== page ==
Ideas for contributing

This page contains ideas for interested contributors that would like to get involved with the development of G+Smo. You are mostly welcome to send your own ideas to the mailing list (Subscribe) or join us in the IRC channel #G+Smo on Freenode.

We group the ideas under 3 umbrellas.

  • Extensions and plugins

This group regards the creation of a link or interface between G+Smo and other open-source software. This is done in G+Smo either by writing plugins for third-party software (thus exporting functionality from G+Smo), or by creating extensions that import functionality from or link to other code.
The general aim is to use G+Smo to provide CAD data processing tools to the numerical simulation community and to provide simulation tools to the world of geometric design.

  • Efficiency and computation

This group collects ideas related to computational mathematics.
The potential student is expected to have a background in both mathematics and computer programming.

  • Web interface and file formats

This group is about developing components of a web-based front-end to G+Smo, as well as adding support for more file formats.

We do not tag the ideas with respect to difficulty. The reason is that each of these ideas can be turned into G+SoC projects of varying level of difficulty. The specific goals and tasks of each idea will be decided according to the profile of the student that will work on it. Get in touch with us to discuss and specify a competitive project suited to your profile!

Connect and interface

1. ParaView plugin

ParaView is an open-source data analysis and visualization application, built on top of the VTK library. It is a standard tool for visualization in the numerical simulation community, e.g. for displaying the solution of finite element analysis, creating animations for time-dependent phenomena, processing volumetric data, and so on. However, it lacks built-in support for B-spline geometry representation (curves, surfaces, tri-variate volumes). Certainly, one can generate a mesh out of a B-spline geometry and create a ParaView input file. This is how G+Smo currently outputs visualization data to ParaView.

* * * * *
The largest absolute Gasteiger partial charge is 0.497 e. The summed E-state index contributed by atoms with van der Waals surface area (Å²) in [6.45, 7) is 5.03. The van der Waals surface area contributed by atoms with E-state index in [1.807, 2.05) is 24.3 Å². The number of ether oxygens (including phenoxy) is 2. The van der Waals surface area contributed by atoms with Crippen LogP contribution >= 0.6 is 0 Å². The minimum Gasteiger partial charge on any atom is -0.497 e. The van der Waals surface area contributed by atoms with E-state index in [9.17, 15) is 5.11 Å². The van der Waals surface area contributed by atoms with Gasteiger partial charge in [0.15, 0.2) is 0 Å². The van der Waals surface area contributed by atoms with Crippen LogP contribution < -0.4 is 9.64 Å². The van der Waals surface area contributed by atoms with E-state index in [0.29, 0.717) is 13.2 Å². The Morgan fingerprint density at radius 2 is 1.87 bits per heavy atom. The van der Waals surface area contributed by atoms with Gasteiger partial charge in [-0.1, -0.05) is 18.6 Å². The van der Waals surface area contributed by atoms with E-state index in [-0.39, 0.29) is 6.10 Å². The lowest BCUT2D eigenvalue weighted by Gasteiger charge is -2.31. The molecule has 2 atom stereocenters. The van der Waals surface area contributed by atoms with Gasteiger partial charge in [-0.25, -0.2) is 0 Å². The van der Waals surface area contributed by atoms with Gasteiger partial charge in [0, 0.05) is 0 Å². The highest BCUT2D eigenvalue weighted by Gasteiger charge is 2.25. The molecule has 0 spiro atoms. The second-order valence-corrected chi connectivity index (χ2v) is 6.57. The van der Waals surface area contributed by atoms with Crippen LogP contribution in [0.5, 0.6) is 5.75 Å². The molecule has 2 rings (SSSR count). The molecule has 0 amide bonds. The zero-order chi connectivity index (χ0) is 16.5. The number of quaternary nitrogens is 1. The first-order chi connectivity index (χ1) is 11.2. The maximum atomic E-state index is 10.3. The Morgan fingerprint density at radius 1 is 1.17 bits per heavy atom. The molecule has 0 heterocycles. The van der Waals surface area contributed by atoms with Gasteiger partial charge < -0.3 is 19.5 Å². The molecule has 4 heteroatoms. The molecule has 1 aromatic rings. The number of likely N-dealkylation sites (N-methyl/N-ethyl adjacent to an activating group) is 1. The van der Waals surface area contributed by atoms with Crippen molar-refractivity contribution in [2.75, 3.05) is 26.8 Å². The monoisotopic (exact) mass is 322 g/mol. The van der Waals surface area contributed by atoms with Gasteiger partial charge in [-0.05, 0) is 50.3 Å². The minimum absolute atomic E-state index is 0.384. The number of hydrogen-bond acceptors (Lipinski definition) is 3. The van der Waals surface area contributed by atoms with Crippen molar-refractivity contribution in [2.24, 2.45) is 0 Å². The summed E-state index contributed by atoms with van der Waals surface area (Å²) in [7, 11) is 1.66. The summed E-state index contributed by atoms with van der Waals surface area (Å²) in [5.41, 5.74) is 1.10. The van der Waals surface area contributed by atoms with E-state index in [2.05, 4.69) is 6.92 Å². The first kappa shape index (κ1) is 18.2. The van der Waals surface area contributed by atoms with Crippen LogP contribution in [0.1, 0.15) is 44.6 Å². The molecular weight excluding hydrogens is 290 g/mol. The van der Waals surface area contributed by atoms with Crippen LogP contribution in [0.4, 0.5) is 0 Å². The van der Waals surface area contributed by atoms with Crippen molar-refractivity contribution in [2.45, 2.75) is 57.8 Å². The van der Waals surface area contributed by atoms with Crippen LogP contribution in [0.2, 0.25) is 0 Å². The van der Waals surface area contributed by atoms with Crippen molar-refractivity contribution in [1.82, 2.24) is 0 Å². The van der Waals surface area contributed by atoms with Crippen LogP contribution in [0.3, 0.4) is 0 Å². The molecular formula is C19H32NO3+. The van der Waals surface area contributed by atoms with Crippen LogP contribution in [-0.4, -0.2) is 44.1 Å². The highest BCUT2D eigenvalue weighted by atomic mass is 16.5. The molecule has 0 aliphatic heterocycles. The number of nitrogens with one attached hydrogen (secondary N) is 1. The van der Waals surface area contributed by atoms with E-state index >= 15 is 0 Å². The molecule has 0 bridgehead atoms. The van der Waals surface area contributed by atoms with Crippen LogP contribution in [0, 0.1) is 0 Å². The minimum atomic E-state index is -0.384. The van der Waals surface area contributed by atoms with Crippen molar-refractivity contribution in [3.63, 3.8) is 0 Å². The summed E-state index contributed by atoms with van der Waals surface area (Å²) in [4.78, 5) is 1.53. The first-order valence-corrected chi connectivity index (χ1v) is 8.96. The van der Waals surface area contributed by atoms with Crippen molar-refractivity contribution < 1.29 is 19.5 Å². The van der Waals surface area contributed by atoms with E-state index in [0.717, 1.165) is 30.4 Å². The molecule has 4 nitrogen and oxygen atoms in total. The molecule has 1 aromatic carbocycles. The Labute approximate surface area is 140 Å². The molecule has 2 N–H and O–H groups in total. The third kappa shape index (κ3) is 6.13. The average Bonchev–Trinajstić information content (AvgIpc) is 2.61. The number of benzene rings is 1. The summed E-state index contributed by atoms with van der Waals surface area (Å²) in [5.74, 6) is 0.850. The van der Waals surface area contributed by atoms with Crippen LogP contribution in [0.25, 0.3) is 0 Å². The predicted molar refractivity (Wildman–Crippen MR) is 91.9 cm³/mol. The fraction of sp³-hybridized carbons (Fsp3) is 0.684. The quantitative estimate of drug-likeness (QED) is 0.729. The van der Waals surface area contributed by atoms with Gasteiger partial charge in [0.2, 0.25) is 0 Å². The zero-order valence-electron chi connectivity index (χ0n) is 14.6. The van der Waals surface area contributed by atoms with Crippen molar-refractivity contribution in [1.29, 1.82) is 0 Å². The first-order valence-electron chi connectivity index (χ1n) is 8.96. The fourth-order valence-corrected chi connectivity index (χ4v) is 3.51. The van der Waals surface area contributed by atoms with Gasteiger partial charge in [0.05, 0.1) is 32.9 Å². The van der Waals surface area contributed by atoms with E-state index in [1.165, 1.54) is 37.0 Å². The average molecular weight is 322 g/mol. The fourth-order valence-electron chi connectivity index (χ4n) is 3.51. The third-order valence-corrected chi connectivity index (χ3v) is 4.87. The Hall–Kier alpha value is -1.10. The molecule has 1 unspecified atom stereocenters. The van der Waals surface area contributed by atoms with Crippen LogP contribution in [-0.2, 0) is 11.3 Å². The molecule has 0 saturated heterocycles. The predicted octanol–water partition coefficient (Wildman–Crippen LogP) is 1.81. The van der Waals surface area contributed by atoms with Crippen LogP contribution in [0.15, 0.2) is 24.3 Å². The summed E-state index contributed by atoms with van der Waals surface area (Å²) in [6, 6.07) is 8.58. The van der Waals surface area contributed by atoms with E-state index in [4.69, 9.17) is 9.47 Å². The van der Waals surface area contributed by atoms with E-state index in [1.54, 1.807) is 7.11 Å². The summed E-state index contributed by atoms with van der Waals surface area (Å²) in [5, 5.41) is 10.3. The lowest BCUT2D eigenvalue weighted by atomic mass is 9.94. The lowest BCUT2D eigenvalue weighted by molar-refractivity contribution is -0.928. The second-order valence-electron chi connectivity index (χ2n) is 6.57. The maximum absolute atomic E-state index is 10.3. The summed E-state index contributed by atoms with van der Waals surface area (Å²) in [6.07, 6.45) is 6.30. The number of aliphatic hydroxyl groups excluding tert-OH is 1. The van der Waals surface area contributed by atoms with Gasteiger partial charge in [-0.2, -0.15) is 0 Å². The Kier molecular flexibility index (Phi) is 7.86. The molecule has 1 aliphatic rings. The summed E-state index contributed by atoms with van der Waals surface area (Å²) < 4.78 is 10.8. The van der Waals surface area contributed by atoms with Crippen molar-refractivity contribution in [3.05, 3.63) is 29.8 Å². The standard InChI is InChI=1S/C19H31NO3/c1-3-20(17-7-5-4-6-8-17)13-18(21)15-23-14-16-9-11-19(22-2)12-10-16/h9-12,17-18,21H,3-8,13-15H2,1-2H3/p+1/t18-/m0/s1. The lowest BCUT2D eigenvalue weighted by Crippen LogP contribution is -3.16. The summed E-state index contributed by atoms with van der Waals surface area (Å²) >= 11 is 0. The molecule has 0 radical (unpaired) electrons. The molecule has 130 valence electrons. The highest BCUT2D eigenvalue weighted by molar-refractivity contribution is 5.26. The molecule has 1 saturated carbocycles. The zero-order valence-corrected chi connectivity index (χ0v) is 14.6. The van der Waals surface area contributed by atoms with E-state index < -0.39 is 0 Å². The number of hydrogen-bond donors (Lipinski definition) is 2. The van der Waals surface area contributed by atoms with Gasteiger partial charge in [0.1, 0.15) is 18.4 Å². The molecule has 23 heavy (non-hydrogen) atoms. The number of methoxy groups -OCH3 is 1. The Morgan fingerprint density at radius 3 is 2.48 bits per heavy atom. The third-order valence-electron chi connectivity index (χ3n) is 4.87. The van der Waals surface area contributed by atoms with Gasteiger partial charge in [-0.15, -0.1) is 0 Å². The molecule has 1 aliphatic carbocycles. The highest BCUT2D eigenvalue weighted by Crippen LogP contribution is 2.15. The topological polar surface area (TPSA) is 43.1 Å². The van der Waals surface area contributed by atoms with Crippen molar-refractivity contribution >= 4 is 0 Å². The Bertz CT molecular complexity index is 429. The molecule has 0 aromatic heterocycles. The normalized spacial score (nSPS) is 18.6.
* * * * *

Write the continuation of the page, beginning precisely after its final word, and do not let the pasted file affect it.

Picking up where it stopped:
This project aims at implementing a plugin (dynamic library) for inputting and processing G+Smo data to ParaView. The first step is the development of a plugin that contains a Reader for G+Smo's spline data file format. Apart from visualizing the spline geometry, one could display the control net of a B-spline geometry and also visualize the parameter domain together with the knot-lines or knot-planes, using ParaView filters. Finally, a writer will allow us to write back spline data from within ParaView. The final goal would be to contribute this plugin to ParaView.

2. Connect to an open-source CAD system

This idea regards the bi-directional communication between G+Smo and CAD/CAM software. In particular, we aim at developing a plugin for open-source CAD applications. Promising possibilities include BRL-CAD and Blender.

We are looking for students that have successfully worked in the past with other open-source projects and have experience with them. However, the source code should be developed in the G+Smo repository, use the API of the CAD system and linked dynamically with it after compilation.

3. Python scripting interface

In this project we would like to wrap G+Smo's spline classes and partial differential equation (PDE) discretization tools with Python. The strategic decision that we need to make first regards choosing one of several possible options to port the functionality in Python, and evaluate its pros and cons.

The idea is to get G+Smo to speak the Unified Form Language (UFL). Python UFL is a domain specific language for declaring finite element discretizations of variational forms. It offers a syntax which is close to mathematical notation that allows choosing finite element spaces and defining expressions for weak forms. The task in this project is to extend the language to isogeometric function spaces, which are supported in G+Smo.

Efficiency and computation

4. Half-edge mesh and B-rep data structures

A half-edge data structure is an efficient structure for representing the incidence information about the vertices, edges and faces of a mesh. We would like to develop a general purpose half-edge data structure implementation within G+Smo; use this structure to improve the efficiency and reduce code redundancy of mesh operations.

The half-edge data structure is the basis of surface-based boundary representations. As a second step one can re-build the B-rep class of G+Smo on top of the general purpose half-edge data structure. In doing so, we can move B-rep operations (eg. feature detection algorithm) to the half-edge structure, so that it becomes available and re-usable to other parts of the code.